KIIFB borrowings bypass limits for State: CAG

The off-Budget borrowings made by the Kerala Infrastructure Investment Fund Board (KIIFB) for critical infra projects have bypassed the limits set on government borrowings under Article 293 (1) of the Constitution and such borrowings do not have legislative approval, the Comptroller and Auditor General of India has opined.

The off-Budget borrowings are “not in accordance with the Constitution.” The borrowings are not taken into the disclosure statements in the Budget documents or in the accounts, the CAG has noted in the State Finance Audit Report for the year ending March 2019 that was laid in the Legislative Assembly with Finance Minister T.M. Thomas Isaac’s dissenting note on Monday.

The KIIFB had borrowed and raised funds amounting to ₹3,106.57 crore from financial institutions till 2018-19 by issue of bonds which were to be repaid from the petroleum cess and motor vehicle tax.An amount of ₹2,150 crore raised through Masala Bonds in foreign countries is part of the ₹3,106.57 crore off-Budget borrowings. The KIIFB had incurred an expenditure of ₹1,5,11.67 crore for various infra projects till 2018-19.

Liability of State

“Since the KIIFB has no source of income, the borrowings by the KIIFB for which the State stood as guarantor, may ultimately turn out to be a direct liability of the State government,” the CAG has pointed out.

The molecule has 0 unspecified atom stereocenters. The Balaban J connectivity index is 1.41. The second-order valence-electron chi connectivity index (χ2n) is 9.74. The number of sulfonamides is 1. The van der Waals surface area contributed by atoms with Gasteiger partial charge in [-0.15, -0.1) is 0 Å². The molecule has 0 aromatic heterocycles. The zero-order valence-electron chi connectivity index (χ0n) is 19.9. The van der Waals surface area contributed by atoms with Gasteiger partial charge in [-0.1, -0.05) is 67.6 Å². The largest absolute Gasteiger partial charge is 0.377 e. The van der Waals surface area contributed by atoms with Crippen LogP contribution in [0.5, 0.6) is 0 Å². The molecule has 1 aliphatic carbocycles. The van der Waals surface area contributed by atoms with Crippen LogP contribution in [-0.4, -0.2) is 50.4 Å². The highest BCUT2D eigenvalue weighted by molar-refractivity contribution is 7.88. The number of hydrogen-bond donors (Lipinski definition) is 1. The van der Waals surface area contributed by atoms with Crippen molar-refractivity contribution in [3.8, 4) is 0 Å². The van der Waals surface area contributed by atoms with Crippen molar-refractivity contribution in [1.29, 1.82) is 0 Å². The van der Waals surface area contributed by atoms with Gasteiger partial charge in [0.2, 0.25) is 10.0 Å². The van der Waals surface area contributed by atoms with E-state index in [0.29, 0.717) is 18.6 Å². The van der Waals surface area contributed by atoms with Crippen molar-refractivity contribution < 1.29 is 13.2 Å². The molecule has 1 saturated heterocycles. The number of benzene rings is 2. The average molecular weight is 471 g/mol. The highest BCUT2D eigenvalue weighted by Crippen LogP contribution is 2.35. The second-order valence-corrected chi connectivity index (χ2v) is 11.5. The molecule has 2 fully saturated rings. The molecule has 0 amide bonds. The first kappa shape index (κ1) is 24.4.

Stating that such borrowings represent fiscal deficit of the State and should be treated as such, the CAG has said “Creating such liabilities, without disclosing them in the Budget raises questions both of transparency, and of inter-generational equity.”

RBI nod questionable

The approval given by the Reserve Bank of India (RBI) to the KIIFB to issue Masala Bonds is also questionable as the nod has allowed the State to route its own borrowing through the KIIFB. If the mode was followed by other States, the CAG said, the external liabilities of the country would rise substantially without the Centre knowing of creating such liabilities.

The CAG has said the State has to furnish to Centre all the financial statements showing the estimates of receipts and payments of all sources of borrowings, including Open Market borrowings, other liabilities arising out of Public Account transfers. Based on this, the 3% of the estimated GSDP has been fixed as the borrowing ceiling for Kerala.

The maximum amount of borrowings is done from Masala bonds, which are external borrowings. Entry 37 of the List 1 of the Seventh schedule of the Constitution gives powers of raising foreign loans only to the Centre. The entire repayments of the KIIFB is being done through own revenue resources and hence State borrowings. “They appear to be in violation of the Constitution and encroachment on the powers of the Centre,” the CAG said.

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Printable version | Mar 4, 2021 2:43:59 PM |

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